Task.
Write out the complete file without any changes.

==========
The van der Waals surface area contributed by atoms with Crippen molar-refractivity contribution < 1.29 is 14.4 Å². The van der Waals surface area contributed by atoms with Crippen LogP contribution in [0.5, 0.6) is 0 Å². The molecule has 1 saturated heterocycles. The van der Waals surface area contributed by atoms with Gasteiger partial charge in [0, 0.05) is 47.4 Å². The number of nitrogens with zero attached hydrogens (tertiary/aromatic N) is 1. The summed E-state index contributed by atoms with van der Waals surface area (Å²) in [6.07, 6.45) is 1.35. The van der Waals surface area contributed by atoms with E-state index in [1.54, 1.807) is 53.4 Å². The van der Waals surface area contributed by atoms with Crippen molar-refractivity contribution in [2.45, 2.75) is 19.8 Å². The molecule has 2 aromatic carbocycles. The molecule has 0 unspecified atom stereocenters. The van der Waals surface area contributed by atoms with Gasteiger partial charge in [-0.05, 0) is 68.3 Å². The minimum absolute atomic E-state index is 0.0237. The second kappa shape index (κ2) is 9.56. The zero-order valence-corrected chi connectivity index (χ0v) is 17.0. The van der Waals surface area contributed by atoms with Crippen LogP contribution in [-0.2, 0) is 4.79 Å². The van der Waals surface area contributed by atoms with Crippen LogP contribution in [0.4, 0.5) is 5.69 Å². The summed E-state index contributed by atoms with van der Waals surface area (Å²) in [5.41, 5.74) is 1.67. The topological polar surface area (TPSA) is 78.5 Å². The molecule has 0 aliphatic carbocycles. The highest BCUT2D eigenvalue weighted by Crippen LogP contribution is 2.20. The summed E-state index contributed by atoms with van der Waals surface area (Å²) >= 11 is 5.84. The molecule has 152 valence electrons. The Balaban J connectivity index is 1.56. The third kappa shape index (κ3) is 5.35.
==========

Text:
The van der Waals surface area contributed by atoms with Crippen molar-refractivity contribution < 1.29 is 14.4 Å². The van der Waals surface area contributed by atoms with Crippen LogP contribution in [0.5, 0.6) is 0 Å². The molecule has 1 saturated heterocycles. The van der Waals surface area contributed by atoms with Gasteiger partial charge in [0, 0.05) is 47.4 Å². The number of nitrogens with zero attached hydrogens (tertiary/aromatic N) is 1. The summed E-state index contributed by atoms with van der Waals surface area (Å²) in [6.07, 6.45) is 1.35. The van der Waals surface area contributed by atoms with E-state index in [1.54, 1.807) is 53.4 Å². The van der Waals surface area contributed by atoms with Crippen molar-refractivity contribution in [2.45, 2.75) is 19.8 Å². The molecule has 2 aromatic carbocycles. The molecule has 0 unspecified atom stereocenters. The van der Waals surface area contributed by atoms with Gasteiger partial charge in [-0.05, 0) is 68.3 Å². The minimum absolute atomic E-state index is 0.0237. The second kappa shape index (κ2) is 9.56. The zero-order valence-corrected chi connectivity index (χ0v) is 17.0. The van der Waals surface area contributed by atoms with Crippen LogP contribution in [-0.2, 0) is 4.79 Å². The van der Waals surface area contributed by atoms with Crippen LogP contribution in [0.4, 0.5) is 5.69 Å². The summed E-state index contributed by atoms with van der Waals surface area (Å²) in [5.41, 5.74) is 1.67. The topological polar surface area (TPSA) is 78.5 Å². The molecule has 0 aliphatic carbocycles. The highest BCUT2D eigenvalue weighted by Crippen LogP contribution is 2.20. The summed E-state index contributed by atoms with van der Waals surface area (Å²) >= 11 is 5.84. The molecule has 152 valence electrons. The Balaban J connectivity index is 1.56. The third kappa shape index (κ3) is 5.35.